Review: The Salvation

A modern western is a difficult challenge but some do succeed like Quentin Tarantino with Django Unchained, the Coen’s True Grit remake, Clint Eastwood’s Unforgiven or Andrew Dominik’s The Assassination of Jesse James by the Coward Robert Ford. This time around it’s Danish director Kristian Levring’s chance to bring westerns to modern audiences, focusing on Mads Mikkelsen as Jon Jensen, whose family are murdered by a man who Jon then kills, not realising he was unleashing the fury of a notorious gang leader and when the townspeople betray him, he’s left to hunt down the outlaws himself. Also starring: Eva Green, Jeffrey Dean Morgan, Eric Cantona, Mikael Persbrandt, Douglas Henshall and Johnathan Pryce.

It isn’t long into the film before some of its problems become overly blatant, most notably the cinematography is extremely poor; it’s such a shame because using the open, natural landscapes is a huge opportunity for some beautiful shots, an opportunity that is completely squandered. When the film begins to descend into night, things get even worse as the film seems to either switch to black and white or as if someone has mistakenly tampered with the contrast and saturation, it’s cheap and highly ineffective. It’s a style that is too overtly trying to force a reaction from the audience which just simply isn’t there. The opening has problems with its story as well as visually, the events take place much too quickly and with little attempt made to create some form of sympathy for our lead before his family are taken from him, which makes his need for vengeance much less convincing. Not helped by Mikkelsen who struggles to give much convincing emotion; fairly suitable for a western, yes but not particularly enjoyable for 90 minutes straight with no variation.

After Jon enacts his initial revenge, we’re introduced to his adversary in the form of Jeffrey Dean Morgan as Henry Delarue, now the rest of the film really depends on your reaction to his character; for some he may be a worthy villain and for others he may be unthreatening, for the former it will be much more entertaining. Then we meet Eva Green’s Madelaine, though she’s often referred to as Princess instead, but her role is severely limited given the writing choice to have her unable to talk, giving her one real moment to shine in the whole film and she doesn’t disappoint but she could have added a lot more which it sorely needed, given a better chance. After that you can guess where the story is going and how things will end up so it’s pretty much your standard western revenge plot.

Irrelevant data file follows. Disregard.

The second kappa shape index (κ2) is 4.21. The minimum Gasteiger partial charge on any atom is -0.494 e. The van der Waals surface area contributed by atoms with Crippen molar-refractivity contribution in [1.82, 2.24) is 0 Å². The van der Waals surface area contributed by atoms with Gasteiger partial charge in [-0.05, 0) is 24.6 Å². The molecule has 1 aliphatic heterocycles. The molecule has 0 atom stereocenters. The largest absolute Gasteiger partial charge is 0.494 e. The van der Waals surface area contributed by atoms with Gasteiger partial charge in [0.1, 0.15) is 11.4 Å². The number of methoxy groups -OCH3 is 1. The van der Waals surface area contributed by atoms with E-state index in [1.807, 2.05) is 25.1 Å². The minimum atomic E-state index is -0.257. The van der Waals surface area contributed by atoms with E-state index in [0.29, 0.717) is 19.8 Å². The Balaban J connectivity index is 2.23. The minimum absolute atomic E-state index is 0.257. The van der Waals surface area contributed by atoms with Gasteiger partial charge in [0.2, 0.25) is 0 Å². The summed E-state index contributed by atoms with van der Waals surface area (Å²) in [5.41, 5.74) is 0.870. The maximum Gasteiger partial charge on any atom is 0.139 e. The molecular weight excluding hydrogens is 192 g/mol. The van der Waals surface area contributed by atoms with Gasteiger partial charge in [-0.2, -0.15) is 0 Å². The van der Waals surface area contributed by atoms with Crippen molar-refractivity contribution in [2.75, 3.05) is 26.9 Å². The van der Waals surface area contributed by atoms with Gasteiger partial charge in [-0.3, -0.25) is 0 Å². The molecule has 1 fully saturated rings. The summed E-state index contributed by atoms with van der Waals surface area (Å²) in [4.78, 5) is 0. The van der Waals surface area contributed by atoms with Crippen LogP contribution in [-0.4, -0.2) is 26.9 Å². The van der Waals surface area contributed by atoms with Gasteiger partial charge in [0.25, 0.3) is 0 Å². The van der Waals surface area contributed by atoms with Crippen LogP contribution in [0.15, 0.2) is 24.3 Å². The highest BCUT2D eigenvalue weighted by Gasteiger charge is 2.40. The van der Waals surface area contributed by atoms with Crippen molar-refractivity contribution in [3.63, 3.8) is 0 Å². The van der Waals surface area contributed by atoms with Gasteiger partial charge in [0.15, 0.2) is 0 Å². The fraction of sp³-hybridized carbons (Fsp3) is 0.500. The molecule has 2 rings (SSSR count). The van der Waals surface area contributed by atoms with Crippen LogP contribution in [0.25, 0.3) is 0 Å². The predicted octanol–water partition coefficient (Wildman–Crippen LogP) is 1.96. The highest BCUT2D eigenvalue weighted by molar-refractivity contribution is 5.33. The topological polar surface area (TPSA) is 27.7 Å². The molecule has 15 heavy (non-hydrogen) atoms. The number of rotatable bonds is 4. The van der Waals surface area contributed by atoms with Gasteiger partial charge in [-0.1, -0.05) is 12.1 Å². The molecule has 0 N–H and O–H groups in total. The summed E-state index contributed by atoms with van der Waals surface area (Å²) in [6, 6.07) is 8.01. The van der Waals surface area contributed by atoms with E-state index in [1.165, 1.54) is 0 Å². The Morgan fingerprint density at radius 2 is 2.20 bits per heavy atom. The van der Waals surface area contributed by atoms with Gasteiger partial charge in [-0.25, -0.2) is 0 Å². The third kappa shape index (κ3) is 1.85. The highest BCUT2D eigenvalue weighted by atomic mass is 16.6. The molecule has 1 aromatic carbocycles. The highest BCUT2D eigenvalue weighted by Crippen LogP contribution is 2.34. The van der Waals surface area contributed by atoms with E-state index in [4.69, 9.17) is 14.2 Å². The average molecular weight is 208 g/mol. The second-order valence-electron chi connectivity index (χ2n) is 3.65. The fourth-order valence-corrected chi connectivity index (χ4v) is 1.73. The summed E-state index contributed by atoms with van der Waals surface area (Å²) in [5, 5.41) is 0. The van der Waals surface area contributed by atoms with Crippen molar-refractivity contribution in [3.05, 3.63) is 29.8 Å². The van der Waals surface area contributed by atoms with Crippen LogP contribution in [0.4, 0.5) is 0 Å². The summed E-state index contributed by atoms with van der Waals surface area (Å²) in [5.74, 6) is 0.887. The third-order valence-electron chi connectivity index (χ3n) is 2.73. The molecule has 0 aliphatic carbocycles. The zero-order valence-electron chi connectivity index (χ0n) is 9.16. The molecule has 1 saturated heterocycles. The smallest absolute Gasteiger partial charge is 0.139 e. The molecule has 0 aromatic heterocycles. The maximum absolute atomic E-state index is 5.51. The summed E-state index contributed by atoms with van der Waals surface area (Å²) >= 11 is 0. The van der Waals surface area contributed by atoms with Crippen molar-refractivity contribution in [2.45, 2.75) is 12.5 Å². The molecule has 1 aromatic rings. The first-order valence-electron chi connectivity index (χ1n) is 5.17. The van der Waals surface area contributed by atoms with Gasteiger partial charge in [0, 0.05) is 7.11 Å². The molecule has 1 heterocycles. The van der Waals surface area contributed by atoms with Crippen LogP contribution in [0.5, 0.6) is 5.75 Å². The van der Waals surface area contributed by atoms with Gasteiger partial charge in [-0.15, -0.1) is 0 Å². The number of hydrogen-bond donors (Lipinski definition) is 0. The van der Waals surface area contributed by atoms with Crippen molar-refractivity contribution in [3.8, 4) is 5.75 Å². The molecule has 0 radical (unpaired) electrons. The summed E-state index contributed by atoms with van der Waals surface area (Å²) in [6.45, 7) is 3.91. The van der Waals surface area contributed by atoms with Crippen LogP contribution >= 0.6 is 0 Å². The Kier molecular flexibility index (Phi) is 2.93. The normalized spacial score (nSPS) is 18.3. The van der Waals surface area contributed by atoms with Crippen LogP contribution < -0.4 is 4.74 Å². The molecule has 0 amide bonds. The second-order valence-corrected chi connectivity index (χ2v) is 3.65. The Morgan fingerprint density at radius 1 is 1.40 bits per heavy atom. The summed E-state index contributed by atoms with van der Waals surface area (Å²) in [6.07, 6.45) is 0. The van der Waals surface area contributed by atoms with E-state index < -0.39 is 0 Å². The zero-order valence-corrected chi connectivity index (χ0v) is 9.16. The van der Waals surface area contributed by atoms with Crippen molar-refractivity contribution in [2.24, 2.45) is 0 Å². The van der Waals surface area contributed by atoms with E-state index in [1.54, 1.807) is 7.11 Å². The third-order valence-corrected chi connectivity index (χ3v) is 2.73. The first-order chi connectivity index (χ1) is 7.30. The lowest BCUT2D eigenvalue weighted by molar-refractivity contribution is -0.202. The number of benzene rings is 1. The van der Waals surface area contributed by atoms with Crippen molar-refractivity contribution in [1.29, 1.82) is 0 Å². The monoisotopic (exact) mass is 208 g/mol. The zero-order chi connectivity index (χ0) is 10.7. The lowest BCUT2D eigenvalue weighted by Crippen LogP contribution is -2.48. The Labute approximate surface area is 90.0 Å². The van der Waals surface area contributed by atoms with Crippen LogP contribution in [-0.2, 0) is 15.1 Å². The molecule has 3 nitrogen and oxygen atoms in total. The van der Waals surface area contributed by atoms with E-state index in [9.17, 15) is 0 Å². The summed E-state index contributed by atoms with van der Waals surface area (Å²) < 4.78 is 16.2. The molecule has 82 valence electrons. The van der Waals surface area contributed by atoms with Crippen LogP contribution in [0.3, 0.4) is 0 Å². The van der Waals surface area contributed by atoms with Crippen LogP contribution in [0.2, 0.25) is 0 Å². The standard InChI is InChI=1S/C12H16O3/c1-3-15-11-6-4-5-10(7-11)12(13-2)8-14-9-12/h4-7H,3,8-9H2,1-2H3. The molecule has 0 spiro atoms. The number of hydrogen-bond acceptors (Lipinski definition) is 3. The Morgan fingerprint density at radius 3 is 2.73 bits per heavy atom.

There’s a lot of missed opportunity with this film, many of which would have vastly improved the final result and it’s extremely unfortunate they weren’t remedied before the film was finished. Mads Mikkelsen has gained fame over the years but he isn’t your classic actor, his range is fairly limited and it’s bland in this setting because he offers no relatability, sympathy nor does he feel particularly heroic, he’s not giving you a character to really get behind and root for. All said, basically the film offers very little originality, is visually poor and does not feature any outstanding acting, it’s one to watch so long as you’re looking for exactly what you’ve seen before.

Verdict: 4/10

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